Magazine article Gramophone

Back to Bruckner's Roots: Philip Clark Talks to Franz Welser-Most about Bruckner's Fourth Symphony, the 'Romantic'

Magazine article Gramophone

Back to Bruckner's Roots: Philip Clark Talks to Franz Welser-Most about Bruckner's Fourth Symphony, the 'Romantic'

Article excerpt

Franz Welser-Most is a Bruckner junkie. His new DVD with the Cleveland Orchestra of Bruckner's Fourth Symphony was recorded live at St Florian Monastery in Upper Austria, where Bruckner is interred under the organ he once played in his role as church organist. But taking Bruckner to St Florian is about more than returning the music to its spiritual home. 'When I performed his Fifth and Eighth Symphonies in St Florian,' he tells me in his office inside the Staatsoper in Vienna, 'I realised something very special. Problems of balance don't exist. I'm speculating now, but I think Bruckner tried to transpose the acoustics of St Florian into the concert hall. And by the time he wrote the 1888 version--the one I chose to perform--balance was no longer an issue.'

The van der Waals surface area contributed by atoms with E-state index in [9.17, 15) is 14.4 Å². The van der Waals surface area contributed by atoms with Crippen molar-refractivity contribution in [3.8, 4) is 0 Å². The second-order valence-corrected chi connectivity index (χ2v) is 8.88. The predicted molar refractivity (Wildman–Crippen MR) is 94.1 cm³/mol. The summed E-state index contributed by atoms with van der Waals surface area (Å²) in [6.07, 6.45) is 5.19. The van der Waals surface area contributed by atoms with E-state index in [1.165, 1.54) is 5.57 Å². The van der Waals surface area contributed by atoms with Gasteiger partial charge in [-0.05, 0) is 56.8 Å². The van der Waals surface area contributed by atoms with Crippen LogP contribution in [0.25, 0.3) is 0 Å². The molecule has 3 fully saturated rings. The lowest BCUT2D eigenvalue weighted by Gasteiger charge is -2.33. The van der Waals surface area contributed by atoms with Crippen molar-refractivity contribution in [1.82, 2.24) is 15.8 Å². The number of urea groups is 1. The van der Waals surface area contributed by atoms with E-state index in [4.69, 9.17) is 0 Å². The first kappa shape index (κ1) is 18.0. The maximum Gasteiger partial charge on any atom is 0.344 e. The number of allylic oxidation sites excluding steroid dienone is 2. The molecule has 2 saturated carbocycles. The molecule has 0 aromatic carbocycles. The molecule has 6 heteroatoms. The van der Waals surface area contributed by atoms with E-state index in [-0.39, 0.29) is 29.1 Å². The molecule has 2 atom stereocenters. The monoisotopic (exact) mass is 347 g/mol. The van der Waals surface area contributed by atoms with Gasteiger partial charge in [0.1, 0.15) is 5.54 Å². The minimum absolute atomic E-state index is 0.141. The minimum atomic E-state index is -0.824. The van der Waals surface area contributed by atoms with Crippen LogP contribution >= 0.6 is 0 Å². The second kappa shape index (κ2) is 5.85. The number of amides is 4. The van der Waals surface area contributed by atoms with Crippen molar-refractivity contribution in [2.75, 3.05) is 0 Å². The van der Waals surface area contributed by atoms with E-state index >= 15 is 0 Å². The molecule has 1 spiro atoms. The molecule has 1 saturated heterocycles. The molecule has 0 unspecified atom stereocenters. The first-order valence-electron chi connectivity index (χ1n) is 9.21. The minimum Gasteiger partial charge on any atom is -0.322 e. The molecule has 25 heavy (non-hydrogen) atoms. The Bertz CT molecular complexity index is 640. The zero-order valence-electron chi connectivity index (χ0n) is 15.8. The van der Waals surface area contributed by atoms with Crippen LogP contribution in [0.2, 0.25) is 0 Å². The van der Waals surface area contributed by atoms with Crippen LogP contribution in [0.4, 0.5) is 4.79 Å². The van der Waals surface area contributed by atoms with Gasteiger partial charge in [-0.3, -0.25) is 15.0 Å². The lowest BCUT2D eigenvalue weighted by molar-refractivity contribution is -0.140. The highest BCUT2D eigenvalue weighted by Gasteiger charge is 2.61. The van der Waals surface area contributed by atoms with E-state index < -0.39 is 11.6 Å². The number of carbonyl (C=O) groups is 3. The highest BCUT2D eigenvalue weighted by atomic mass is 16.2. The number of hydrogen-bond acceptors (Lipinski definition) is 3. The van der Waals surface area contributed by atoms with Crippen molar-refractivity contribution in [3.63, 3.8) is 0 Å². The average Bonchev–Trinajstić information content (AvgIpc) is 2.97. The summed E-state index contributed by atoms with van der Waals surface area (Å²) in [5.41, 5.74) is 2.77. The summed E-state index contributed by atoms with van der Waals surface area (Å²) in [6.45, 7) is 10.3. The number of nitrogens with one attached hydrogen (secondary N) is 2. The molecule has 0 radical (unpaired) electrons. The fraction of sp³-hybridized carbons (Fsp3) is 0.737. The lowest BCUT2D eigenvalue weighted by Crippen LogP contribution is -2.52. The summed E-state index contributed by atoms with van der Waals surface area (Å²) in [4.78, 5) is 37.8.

Welser-Most takes me inside the score, shows me why. 'Look at this passage, first movement, page 32. The upper woodwinds are marked triple forte, marcato .Underneath, the second and third trumpets crescendo over four bars, then the first trumpet leads with a crescendo into the oncoming fortissimo .Using these dynamics, Bruckner guarantees the trumpets will have presence; had they been fortissimo throughout, they would have been too dominant. This is not typical organ-writing, where you pull out 40 registers. Bruckner is colouring and refining, giving the musical phrasing added meaning through his instrumentation.'

Bruckner as organist, that hoary old 'cathedrals of sound' cliche, could be an interpretative cul-de-sac, Welser-Most warns. 'If he was only interested in religion, why did he stop writing church music? This last version of the Fourth Symphony is a very interesting example of where he tried to go. It's clear he has looked at other composers, Mahler especially, to figure out how to communicate more efficiently his basic musical ideas to the audience.

'Architecturally the form is Classical, even though he expands it with a third subject. He adds material that goes way back in history: Gregorian chant, elements of the Baroque. He is totally obsessed with the sound world Richard Wagner created, while harmonically he was way ahead of his own time.'

I'm taken on an accelerated journey through the symphony's metronome-mark ley lines. Welser-Most points out that, in a symphony stretching across 70 minutes, the only really slow music happens in the coda. The symphony begins at crotchet=72; the second movement is crotchet=66. …

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